Barry Unsworth has prepared some interesting specimens of eighteenth-century humanity in The Quality of Mercy. He takes characters from wildly different social strata - a slave-dealing capitalist, an abolitionist lawyer, a light-starved coal miner, a fiddler escaped from prison - and puts them under a microscope to expose the subtle workings of their minds and morals. Under such close scrutiny, nothing is black-and-white.
Erasmus Kemp, who has inherited the family slave and sugar business, is now scheming over the money to be made in coal. Kemp has been involved in gruesome dealings, many of which make up the action in Unsworth's 1992 Booker Prize-winning novel, Sacred Hunger. There is a nagging sense in The Quality of Mercy that all the strongest action and blackest deeds have taken place in the past - instead of adventure on the high seas, we have arguments in courts of law.
It isn't necessary to have read Sacred Hunger to follow the plot (I had not), but it is useful to know from what events the characters are reeling. The primal horror at the heart of the story concerns the dozens of African slaves who were cast overboard en route to Jamaica because they were sick, and Kemp's company hoped to collect insurance money on them as "damaged cargo." The ship's doctor (Kemp's hated cousin) rebelled against this barbaric act, there was a mutiny, and some of the surviving crew made it to Florida with the remaining Africans, where they lived in a shared society in what sounds like an egalitarian tropical paradise. The dastardly Kemp then comes all the way across the ocean to kick everyone out of the garden. The Africans are sold and the crew members are hauled back to London, where they will be tried for mutiny and where their testimony will help Kemp collect the insurance money for his lost "cargo." The action in The Quality of Mercy concerns the mopping up of all this mess.
Only a highly skilled novelist could tease out so many nuances of a detestable character like Kemp. Kemp's behavior isn't explained away, but Unsworth does a masterful job of creeping inside his head and imagining how an eighteenth-century capitalist understands the moral universe. Kemp is not smug and satisfied with himself. He's uneasy; he's troubled by painful legacies of his own (his father's suicide, his father-in-law's dementia). The ways he explains his actions to himself and his motives to the woman he is trying to woo are fascinating and troubling.
Unsworth's other characters are similarly conflicted. Frederick Ashton, the lawyer working against Kemp, is especially delicious - he's an idealistic, self-righteous abolitionist. He wants to use Kemp's cases to stir up public sentiment against slavery and to set a legal precedent that would effectively outlaw slave-holding in England. (In this way, Ashton's legal battle resembles the 1772 Somerset's Case, which paved the way for England's abolitionist movement.) But Ashton is no knight in shining armor. He's so embroiled with his cause and so taken with the brilliance of own arguments that he neglects the real people who enter his orbit. When he defends a free black who has been wrongfully seized by slave traders, he cares more for the idea of the man (and the legal precedent he will set) than the man himself. Readers may quickly tire of Ashton, the good guy, and look ahead for more from the rotten Kemp.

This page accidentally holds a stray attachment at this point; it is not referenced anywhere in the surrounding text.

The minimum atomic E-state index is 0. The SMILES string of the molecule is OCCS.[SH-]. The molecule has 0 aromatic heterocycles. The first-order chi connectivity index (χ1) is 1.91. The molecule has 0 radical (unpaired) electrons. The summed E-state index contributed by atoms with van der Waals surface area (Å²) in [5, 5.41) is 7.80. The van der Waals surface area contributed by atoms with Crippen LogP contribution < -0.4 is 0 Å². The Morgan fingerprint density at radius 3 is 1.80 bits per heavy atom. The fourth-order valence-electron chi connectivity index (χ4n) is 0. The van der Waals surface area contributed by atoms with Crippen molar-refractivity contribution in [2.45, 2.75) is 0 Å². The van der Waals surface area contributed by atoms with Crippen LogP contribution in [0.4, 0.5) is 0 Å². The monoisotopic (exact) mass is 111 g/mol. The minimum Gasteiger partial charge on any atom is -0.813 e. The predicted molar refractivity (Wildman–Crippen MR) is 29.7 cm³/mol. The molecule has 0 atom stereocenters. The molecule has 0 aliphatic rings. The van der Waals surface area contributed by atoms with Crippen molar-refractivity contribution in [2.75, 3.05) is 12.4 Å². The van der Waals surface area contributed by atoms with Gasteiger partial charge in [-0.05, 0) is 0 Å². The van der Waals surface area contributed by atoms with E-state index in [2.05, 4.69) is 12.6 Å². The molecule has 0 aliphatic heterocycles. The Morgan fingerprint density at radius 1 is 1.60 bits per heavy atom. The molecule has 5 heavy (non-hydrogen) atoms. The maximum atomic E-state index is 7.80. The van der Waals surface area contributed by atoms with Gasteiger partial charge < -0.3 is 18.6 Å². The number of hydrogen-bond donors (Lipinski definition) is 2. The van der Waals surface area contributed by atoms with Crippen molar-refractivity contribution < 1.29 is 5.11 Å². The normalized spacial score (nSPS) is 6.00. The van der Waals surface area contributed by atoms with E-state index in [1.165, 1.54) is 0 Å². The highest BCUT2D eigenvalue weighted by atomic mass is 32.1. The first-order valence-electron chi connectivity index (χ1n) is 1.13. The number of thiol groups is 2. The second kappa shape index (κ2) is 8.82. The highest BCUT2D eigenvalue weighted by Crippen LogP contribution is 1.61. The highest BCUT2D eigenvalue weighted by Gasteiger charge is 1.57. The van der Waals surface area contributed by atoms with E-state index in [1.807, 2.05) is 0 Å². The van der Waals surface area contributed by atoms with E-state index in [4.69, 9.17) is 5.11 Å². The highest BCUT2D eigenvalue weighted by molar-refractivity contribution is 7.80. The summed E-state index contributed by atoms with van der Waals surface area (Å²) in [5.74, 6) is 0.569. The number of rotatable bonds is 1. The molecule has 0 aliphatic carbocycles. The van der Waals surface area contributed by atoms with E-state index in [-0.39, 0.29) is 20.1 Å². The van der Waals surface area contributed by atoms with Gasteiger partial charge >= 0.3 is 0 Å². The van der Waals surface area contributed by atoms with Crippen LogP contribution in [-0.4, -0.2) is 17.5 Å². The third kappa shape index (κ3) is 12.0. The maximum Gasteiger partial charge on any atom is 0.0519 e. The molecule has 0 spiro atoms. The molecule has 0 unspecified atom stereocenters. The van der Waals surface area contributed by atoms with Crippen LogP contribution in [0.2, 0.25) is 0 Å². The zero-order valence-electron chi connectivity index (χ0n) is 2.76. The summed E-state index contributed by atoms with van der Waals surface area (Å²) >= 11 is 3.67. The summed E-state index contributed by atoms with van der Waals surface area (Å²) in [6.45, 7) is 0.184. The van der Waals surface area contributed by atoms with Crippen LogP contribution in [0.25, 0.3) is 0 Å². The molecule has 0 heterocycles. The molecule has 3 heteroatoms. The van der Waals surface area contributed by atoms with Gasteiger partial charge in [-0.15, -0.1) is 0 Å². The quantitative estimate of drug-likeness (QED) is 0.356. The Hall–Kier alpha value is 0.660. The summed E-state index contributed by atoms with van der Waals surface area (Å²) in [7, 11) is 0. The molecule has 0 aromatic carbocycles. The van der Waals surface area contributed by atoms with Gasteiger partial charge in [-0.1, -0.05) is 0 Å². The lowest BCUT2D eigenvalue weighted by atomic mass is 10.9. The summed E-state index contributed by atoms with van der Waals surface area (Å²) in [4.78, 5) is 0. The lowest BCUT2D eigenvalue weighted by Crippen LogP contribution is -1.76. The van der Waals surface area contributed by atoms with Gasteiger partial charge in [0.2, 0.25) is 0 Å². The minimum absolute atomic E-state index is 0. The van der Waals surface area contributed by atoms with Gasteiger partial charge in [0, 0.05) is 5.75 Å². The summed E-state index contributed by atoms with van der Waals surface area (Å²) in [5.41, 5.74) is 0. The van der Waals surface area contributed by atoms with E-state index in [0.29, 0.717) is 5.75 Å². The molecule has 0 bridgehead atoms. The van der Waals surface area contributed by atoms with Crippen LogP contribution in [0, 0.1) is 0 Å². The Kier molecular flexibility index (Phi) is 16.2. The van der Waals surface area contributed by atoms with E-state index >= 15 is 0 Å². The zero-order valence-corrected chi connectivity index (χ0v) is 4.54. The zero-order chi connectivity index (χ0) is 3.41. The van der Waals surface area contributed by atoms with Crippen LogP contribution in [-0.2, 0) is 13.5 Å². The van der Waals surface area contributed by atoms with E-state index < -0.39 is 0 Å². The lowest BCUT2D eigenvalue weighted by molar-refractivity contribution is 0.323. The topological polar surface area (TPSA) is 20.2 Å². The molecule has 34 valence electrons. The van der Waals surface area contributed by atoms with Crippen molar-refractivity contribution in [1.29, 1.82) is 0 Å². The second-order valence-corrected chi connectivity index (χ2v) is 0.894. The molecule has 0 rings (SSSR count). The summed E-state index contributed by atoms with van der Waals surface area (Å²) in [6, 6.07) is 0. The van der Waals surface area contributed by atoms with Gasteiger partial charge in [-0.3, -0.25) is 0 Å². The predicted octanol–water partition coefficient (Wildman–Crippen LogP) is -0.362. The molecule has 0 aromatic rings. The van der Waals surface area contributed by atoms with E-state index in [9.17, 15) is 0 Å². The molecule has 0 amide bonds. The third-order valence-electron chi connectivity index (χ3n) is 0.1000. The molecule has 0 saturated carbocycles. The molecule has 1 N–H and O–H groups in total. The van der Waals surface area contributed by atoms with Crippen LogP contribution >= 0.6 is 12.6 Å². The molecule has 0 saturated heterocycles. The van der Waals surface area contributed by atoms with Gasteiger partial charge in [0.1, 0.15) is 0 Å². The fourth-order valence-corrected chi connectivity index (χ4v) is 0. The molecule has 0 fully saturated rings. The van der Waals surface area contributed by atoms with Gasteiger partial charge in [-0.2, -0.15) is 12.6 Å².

Another thing Unsworth does brilliantly is create a historical backdrop that is utterly believable without being intrusive. Small descriptive vignettes in the background drive home the fact that this is a vastly different world from our own. There are the expected wigs and carriages and tasteful interiors, and then there are the "usual array of traitors' heads" on spikes, and the "spyglasses for rent to any passersby who might be taken with a fancy for a closer look at the features of the decapitated felons." We are shocked at the sight - the characters are not. At such moments, Unsworth illustrates how fragile historical categories are. In 1767, the Age of Enlightenment has only put down shallow roots in a culture with a rich, deep tradition of barbaric justice.
It's not hard to find in Unsworth's moral landscapes issues that continue to preoccupy us. The horrors of the slave trade might seem comfortably distant and inconceivable, but when Kemp turns his attention to coal-mining, when he begins to calculate ways to squeeze more work out of the miners who already go into "the pit" at age seven and rarely see the light of day thereafter, he seems eerily modern. And when he sets his sights on "the Dene", the lush ravine where the coal miners take their recreation and "butterflies extremely rare elsewhere in Britain are commonly seen", we know exactly what is coming.
Although there are many things to ponder and admire in The Quality of Mercy, it isn't an especially welcoming novel. I found the prose to be prickly in its spareness - some of the interactions between characters are so pared down they seem wooden. Certain scenes, as when Kemp is courting Jane Ashton at a ball, were thin enough to be maddening. Other people have described unlikely attractions and unspoken passions so much more convincingly elsewhere. The stylistic flavor I am picking up on could be a factor of the novelist's age - Unsworth turns 82 this year, and The Quality of Mercy is his seventeenth novel. Perhaps at this point in his career he needs only the sparest of language to get at the moral essentials of character that interest him.
All told, the end product is a novel that works as a carefully controlled experiment, and readers will find that regardless of where they stand on the issue of style, the results of Unsworth's experiment are undoubtedly compelling.
This review was originally published in February 2012, and has been updated for the August 2012 paperback release. Click here to go to this issue.
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